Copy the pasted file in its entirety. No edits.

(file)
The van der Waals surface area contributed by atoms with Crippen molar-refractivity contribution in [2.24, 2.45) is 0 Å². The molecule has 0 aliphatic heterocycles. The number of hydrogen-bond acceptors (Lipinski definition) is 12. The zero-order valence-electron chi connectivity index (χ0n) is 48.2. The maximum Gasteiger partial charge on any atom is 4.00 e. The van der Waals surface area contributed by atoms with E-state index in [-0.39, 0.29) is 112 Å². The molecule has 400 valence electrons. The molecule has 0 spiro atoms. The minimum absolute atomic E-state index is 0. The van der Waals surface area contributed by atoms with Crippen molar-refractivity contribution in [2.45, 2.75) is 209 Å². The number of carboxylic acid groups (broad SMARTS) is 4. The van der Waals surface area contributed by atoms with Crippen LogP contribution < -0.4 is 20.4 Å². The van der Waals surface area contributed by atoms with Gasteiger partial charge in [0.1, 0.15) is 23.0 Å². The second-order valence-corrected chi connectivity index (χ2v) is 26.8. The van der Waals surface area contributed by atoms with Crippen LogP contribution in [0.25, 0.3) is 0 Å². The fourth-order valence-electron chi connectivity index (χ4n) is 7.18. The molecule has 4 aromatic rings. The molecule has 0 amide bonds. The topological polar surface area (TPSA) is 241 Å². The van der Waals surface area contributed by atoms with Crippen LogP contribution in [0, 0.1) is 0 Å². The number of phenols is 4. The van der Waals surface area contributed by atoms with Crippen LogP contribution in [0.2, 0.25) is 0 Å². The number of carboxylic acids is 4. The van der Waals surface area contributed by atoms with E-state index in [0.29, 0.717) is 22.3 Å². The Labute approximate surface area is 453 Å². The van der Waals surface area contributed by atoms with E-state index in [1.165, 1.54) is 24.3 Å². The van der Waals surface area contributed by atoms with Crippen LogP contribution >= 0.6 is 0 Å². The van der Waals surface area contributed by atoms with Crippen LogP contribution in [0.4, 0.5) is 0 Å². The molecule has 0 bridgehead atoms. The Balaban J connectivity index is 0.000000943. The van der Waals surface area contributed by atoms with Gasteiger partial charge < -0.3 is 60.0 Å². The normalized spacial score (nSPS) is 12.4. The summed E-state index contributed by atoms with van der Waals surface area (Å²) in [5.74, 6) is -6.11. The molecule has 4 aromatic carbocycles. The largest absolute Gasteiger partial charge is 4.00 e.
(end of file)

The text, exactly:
The van der Waals surface area contributed by atoms with Crippen molar-refractivity contribution in [2.24, 2.45) is 0 Å². The molecule has 0 aliphatic heterocycles. The number of hydrogen-bond acceptors (Lipinski definition) is 12. The zero-order valence-electron chi connectivity index (χ0n) is 48.2. The maximum Gasteiger partial charge on any atom is 4.00 e. The van der Waals surface area contributed by atoms with E-state index in [-0.39, 0.29) is 112 Å². The molecule has 400 valence electrons. The molecule has 0 spiro atoms. The minimum absolute atomic E-state index is 0. The van der Waals surface area contributed by atoms with Crippen molar-refractivity contribution in [2.45, 2.75) is 209 Å². The number of carboxylic acid groups (broad SMARTS) is 4. The van der Waals surface area contributed by atoms with Crippen LogP contribution < -0.4 is 20.4 Å². The van der Waals surface area contributed by atoms with Gasteiger partial charge in [0.1, 0.15) is 23.0 Å². The second-order valence-corrected chi connectivity index (χ2v) is 26.8. The van der Waals surface area contributed by atoms with Crippen LogP contribution in [0.25, 0.3) is 0 Å². The fourth-order valence-electron chi connectivity index (χ4n) is 7.18. The molecule has 4 aromatic rings. The molecule has 0 amide bonds. The topological polar surface area (TPSA) is 241 Å². The van der Waals surface area contributed by atoms with Crippen LogP contribution in [0, 0.1) is 0 Å². The number of phenols is 4. The van der Waals surface area contributed by atoms with Crippen LogP contribution in [0.2, 0.25) is 0 Å². The number of carboxylic acids is 4. The van der Waals surface area contributed by atoms with E-state index in [0.29, 0.717) is 22.3 Å². The Labute approximate surface area is 453 Å². The van der Waals surface area contributed by atoms with E-state index in [1.165, 1.54) is 24.3 Å². The van der Waals surface area contributed by atoms with Crippen LogP contribution >= 0.6 is 0 Å². The van der Waals surface area contributed by atoms with Crippen LogP contribution in [0.4, 0.5) is 0 Å². The molecule has 0 bridgehead atoms. The Balaban J connectivity index is 0.000000943. The van der Waals surface area contributed by atoms with Gasteiger partial charge < -0.3 is 60.0 Å². The normalized spacial score (nSPS) is 12.4. The summed E-state index contributed by atoms with van der Waals surface area (Å²) in [5.74, 6) is -6.11. The molecule has 4 aromatic carbocycles. The largest absolute Gasteiger partial charge is 4.00 e.